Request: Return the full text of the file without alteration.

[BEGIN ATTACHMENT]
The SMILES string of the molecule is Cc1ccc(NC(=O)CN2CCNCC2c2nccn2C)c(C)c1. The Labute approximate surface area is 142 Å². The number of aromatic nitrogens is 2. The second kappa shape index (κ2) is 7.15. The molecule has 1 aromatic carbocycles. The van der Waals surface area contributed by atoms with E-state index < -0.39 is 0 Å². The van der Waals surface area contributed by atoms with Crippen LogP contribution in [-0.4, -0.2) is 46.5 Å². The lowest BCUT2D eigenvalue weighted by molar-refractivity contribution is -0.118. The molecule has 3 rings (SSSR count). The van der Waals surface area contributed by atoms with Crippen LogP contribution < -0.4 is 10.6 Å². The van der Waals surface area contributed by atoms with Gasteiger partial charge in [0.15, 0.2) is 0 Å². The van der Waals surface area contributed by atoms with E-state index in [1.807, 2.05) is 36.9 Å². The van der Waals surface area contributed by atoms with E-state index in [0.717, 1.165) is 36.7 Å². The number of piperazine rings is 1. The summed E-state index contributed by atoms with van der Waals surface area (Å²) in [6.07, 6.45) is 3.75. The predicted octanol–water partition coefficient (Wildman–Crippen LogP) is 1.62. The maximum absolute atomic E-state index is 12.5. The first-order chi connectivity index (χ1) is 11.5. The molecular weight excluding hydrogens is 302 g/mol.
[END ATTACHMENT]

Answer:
The SMILES string of the molecule is Cc1ccc(NC(=O)CN2CCNCC2c2nccn2C)c(C)c1. The Labute approximate surface area is 142 Å². The number of aromatic nitrogens is 2. The second kappa shape index (κ2) is 7.15. The molecule has 1 aromatic carbocycles. The van der Waals surface area contributed by atoms with E-state index < -0.39 is 0 Å². The van der Waals surface area contributed by atoms with Crippen LogP contribution in [-0.4, -0.2) is 46.5 Å². The lowest BCUT2D eigenvalue weighted by molar-refractivity contribution is -0.118. The molecule has 3 rings (SSSR count). The van der Waals surface area contributed by atoms with Crippen LogP contribution < -0.4 is 10.6 Å². The van der Waals surface area contributed by atoms with Gasteiger partial charge in [0.15, 0.2) is 0 Å². The van der Waals surface area contributed by atoms with E-state index in [1.807, 2.05) is 36.9 Å². The van der Waals surface area contributed by atoms with E-state index in [0.717, 1.165) is 36.7 Å². The number of piperazine rings is 1. The summed E-state index contributed by atoms with van der Waals surface area (Å²) in [6.07, 6.45) is 3.75. The predicted octanol–water partition coefficient (Wildman–Crippen LogP) is 1.62. The maximum absolute atomic E-state index is 12.5. The first-order chi connectivity index (χ1) is 11.5. The molecular weight excluding hydrogens is 302 g/mol.